New Nexus 7 gets an official release date in the UK

by Robert Nazarian on
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We don’t need to speculate anymore as to when the new Nexus 7 will be released in the UK. It’s officially going to be August 28. The makers of the tablet, ASUS, had a press event in London and showed the above slide. It will be priced at £199 for the 16GB version and £239 for the 32GB version. If you’re really anxious, some stores will be open at midnight for the launch.

As you can also see, the slide shows us September 1st and September 6th release dates for the MeMo Pad HD 7 and the MeMO Pad FHD 10 respectively. The HD 7 will run £129 and the FHD 10 will set you back £299.

source: UnwiredView

Are you having GPS issues with the new Nexus 7? You’re not alone

by Robert Nazarian on
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If you just picked up the new Nexus 7 and having problems with the GPS, you’re not alone. Many users are saying that it will get a satellite lock and work great, but at some point it will go back into a “searching” mode with the GPS icon blinking. The length of time that it’s locked in seems to be different for everyone. We have seen as low as 2 minutes and as high as 30 minutes. Rebooting can help, but not guaranteed.

The good news is that Google is aware of the issue and a fix is coming soon. Don’t ask me when because we don’t have a timetable just yet, but it shouldn’t be too long since Google is the one working on the fix.

Are any of you noticing the problem? I haven’t even attempted navigation with mine.

source: Google
via: PhoneArena petitions pops up asking Qualcomm to allow Google to release Nexus 7 factory images

by Jared Peters on
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Android Open Source

By now I’m sure most of the Android community has heard about the difficulties Google is facing getting factory images available for their new Nexus 7 tablet and head of AOSP Jean-Baptiste Queru leaving the project altogether. Because Qualcomm refuses to allow Google to publish a factory image for the tablet because of proprietary binary code in it that Qualcomm doesn’t want the public to have.

In an attempt to remedy the situation, a petition has been started asking Qualcomm to let Google release those much desired factory images for their newest flagship tablet. Right now, it only has a few hundred signatures, and if it’s going to get any attention from a big company like Qualcomm, it’s going to need quite a few. Hit the link below to read it and put your name in the list.


Nexus 7 tablet experiencing difficulties in getting factory images available for the masses, causing Jean Baptiste-Queru to give up and leave AOSP all together

by Roy Alugbue on
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As excited as we are about the ushering of the new Nexus 7 tablet, there have been some quiet— but major technical snafus for the Android hardcore which has resulted in one of the most important pieces of the AOSP disappearing from the project all together. Tech stud Jean Baptiste-Queru officially confirmed the various rumors regarding his AOSP position and thus, confirmed that he was leaving everything all together because of his frustration with the difficulty of getting factory images for the newest Google tablet. Check out the following for his reasoning:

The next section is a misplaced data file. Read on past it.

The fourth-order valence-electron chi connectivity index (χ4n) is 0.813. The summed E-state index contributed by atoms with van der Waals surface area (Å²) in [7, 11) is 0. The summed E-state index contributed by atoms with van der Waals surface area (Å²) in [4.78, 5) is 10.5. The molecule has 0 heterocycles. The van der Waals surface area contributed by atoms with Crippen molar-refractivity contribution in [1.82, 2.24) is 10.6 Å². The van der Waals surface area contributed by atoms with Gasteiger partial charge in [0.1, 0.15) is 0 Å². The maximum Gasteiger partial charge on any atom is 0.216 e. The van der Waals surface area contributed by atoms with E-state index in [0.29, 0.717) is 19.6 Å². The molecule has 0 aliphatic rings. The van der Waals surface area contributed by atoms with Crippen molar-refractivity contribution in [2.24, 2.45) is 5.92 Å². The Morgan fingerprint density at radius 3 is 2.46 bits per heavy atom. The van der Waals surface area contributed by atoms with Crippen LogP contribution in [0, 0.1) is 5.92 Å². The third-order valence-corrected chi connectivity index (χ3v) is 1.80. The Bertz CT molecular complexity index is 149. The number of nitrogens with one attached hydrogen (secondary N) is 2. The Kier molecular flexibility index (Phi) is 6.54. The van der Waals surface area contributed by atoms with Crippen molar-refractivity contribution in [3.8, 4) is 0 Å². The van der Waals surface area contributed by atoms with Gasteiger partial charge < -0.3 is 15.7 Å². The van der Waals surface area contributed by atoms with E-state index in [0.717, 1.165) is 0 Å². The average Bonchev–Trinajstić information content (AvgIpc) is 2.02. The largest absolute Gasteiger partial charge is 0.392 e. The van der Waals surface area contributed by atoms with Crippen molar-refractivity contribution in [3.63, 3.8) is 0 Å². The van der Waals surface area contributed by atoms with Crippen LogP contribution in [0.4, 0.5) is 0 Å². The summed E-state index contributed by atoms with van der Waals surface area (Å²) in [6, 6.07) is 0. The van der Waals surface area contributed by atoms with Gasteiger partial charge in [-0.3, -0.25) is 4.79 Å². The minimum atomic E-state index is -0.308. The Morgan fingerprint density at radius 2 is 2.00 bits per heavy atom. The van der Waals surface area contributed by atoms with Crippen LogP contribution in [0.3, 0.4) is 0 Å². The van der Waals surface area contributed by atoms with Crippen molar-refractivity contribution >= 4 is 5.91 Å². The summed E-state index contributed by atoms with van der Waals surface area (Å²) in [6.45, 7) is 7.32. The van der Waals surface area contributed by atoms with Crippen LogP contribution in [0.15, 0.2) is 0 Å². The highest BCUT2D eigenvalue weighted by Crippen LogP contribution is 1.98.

Well, I see that people have figured out why I’m quitting AOSP.


There’s no point being the maintainer of an Operating System that can’t boot to the home screen on its flagship device for lack of GPU support, especially when I’m getting the blame for something that I don’t have authority to fix myself and that I had anticipated and escalated more than 6 months ahead.


The reasoning is certainly legit, but what’s really eye-opening is the part where he talks about a Google flagship device not being able to boot to the home screen because of the lack of GPU support. Android purists will recall that the Nexus 4— which also features a Qualcomm Snapdragon chip— originally didn’t have the factory image and source code released in full. Naturally the issues were addressed, but owners of the device weren’t able to enjoy the true Nexus experience since the source code/factory images couldn’t be modified. Now we’re going through the same exact issue as the Snapdragon-powered Nexus 7 doesn’t have the factory images available to the masses. Is it a coincidence that both devices that two Snapdragon-based Nexus devices have had factory image issues? Probably— but one thing’s definitely for sure: it’s certainly going to suck not having Jean Baptiste Queru for our AOSP needs. Hopefully the Android team will find some sort of fix or remedy for future Nexus devices.

source: Android and me

New Nexus 7 likely to ship 3.5 million units this year

by Jared Peters on
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According to the latest snooping in the supply chain, ASUS is on track to ship roughly 3.5 million new Nexus 7 tablets this year. At first, that might seem like a great number for the remainder of the year, but when you consider that the first generation Nexus 7 has shipped over 6 million units and the second half of the year is generally always strongest for technology sales thanks to the holidays, that 3.5 million probably isn’t as high as it should be. Part of the reason is speculated to be that the device will never be available in China because of some Google/China disagreements, as well as some pretty stiff competition in the 7-inch tablet space.